The lesson here is that knowing your customer, not just who they are but what they expect and why they expect it, is an essential component of building a superior and lasting customer experience. Another essential component is making sure your system for responding to these factors is actionable by the employees (Disney calls them “cast members”) who are expected to bring it to life. This is accomplished, in part, through simplicity.

Simplicity

Disney’s customer service system has only two components:

  • The Four Quality Standards
    • Safety
    • Courtesy
    • Show
    • Efficiency
  • Three Delivery Systems
    • Cast
    • Setting
    • Process

The four quality standards are listed in order of importance, giving cast members an idea around prioritization. These standards are deployed up and down the organization and are reinforced through constant training and coaching. To build a culture around the two components, Disney uses its own language to refer to customers, employees, and attractions. Further, cast members are given guidelines, not scripts, for them to use to deliver consistent service to guests.

Part of the art of the four quality standards and the three delivery systems are what Disney calls, “Think globally, perform locally”. Doing so allows individual hotels or resorts to integrate their own flavor and uniqueness into Disney’s approach to service delivery. Disney empowers its cast members by soliciting their feedback as well as recognizing and rewarding performance.

Disney’s cast can also then focus on the three delivery systems, including seeing themselves as a part of a larger whole and responsible for themselves as well as the setting and process. That is also where integration and alignment become important.

Integration and Alignment

The Disney Institute defines integration as, “the work of aligning and distributing your service stands over the three delivery systems of cast, setting, and process” (p. 185). Integration is a way to, “build a service organization greater than the sum of its parts” (p. 185).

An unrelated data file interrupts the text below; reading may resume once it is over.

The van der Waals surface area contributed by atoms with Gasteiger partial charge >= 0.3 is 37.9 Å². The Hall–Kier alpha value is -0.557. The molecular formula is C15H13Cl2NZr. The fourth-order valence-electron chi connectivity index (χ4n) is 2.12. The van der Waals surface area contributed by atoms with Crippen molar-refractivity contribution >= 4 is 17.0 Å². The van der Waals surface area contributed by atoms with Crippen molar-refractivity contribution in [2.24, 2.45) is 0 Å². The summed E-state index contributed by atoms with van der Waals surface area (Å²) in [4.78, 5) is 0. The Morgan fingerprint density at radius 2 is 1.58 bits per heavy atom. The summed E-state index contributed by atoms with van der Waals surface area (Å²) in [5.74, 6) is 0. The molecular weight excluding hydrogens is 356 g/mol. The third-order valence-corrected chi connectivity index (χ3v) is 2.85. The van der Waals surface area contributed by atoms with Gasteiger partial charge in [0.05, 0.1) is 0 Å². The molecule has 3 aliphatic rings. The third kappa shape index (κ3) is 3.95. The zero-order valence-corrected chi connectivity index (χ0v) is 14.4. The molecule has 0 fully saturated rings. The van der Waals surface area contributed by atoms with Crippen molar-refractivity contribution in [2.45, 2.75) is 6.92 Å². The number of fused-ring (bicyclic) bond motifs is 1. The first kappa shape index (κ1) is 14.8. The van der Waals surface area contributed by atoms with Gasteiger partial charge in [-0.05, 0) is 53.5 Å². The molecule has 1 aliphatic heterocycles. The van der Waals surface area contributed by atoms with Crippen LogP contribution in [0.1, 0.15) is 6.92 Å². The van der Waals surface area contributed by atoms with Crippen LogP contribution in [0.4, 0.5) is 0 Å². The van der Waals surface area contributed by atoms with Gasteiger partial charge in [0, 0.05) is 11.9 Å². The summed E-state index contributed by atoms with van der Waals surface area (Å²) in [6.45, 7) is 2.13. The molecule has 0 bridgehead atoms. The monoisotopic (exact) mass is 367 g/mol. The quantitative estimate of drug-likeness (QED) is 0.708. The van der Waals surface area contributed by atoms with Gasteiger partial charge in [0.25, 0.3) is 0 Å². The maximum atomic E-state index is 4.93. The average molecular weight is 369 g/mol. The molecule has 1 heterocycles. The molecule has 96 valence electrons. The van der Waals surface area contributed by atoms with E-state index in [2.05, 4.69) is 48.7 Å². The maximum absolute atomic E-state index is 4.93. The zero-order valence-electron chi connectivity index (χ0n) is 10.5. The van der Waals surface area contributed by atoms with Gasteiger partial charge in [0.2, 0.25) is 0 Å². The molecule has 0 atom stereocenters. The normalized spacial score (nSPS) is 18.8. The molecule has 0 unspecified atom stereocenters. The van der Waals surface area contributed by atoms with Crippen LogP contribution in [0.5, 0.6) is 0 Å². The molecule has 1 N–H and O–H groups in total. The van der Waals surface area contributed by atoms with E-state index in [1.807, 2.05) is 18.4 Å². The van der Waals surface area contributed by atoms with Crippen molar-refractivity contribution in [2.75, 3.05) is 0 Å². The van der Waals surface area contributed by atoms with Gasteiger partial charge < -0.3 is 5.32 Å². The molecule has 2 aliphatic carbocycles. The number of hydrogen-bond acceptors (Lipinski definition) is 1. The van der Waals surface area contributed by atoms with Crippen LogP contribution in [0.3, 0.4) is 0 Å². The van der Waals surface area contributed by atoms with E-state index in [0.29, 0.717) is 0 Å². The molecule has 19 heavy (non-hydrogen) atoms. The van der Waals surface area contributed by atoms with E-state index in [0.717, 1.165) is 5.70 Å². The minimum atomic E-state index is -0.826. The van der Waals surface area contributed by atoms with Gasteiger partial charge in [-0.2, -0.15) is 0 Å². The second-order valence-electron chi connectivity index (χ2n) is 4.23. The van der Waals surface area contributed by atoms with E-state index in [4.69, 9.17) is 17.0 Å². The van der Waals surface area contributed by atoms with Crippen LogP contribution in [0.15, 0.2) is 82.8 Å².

Disney has built-in accountability to its components of service through its emphasis on integration. It ensures that Disney is staying true to its core purpose by making sure that its cast, setting, and processes are always accounted for in everything they do. It also makes sure that the three delivery systems are developed with the customer needs, wants, stereotypes, and emotions of the guest in mind.

To make Disney’s guest experience consistent and reliable, the leadership is committed to this model and includes new initiatives through the lens of integration to provide context for staff at all times. At other companies, initiatives often appear disparate and unrelated due to the lack of context. By using an integrated model like Disney’s, companies can usually avoid this type of cognitive dissonance.

Conclusion

Healthcare organizations can learn a lot from Disney and many have worked with the Disney Institute or read books like If Disney Ran Your Hospital. In order to successfully follow the ways of Disney, the leadership of the organization needs to agree to an aligned model that they will always use as context.

KEY TAKEAWAY: Learning about your customers, developing a simple system for delivering to their expectations, and creating integration and alignment around those elements is how Disney creates its “Magic”. Doing it in your organization requires the same level of intentionality and discipline.


Be our Guest is available for purchase on Amazon for $24.99 (does not include Prime discount)

Design Thinking in Health Care

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Background:

Design thinking describes the empathetic development process for a new product or service. Design thinking is user-focused and includes important time for observing how people interact in the environment where the product or service will be launched.

To understand design thinking and the empathic process used to develop new products, there are a few really good resources on the internet. The most well known pioneer in design thinking is David Kelley, who was a close friend of Apple founder Steve Jobs and developed the first computer mouse. Kelley founded a company called IDEO, which takes on clients who want to develop a better product or service.

Kelley has been featured on national broadcasts regarding IDEO and design thinking. In this interview with Charlie Rose, he explains how it works and talks about his relationship with Steve Jobs: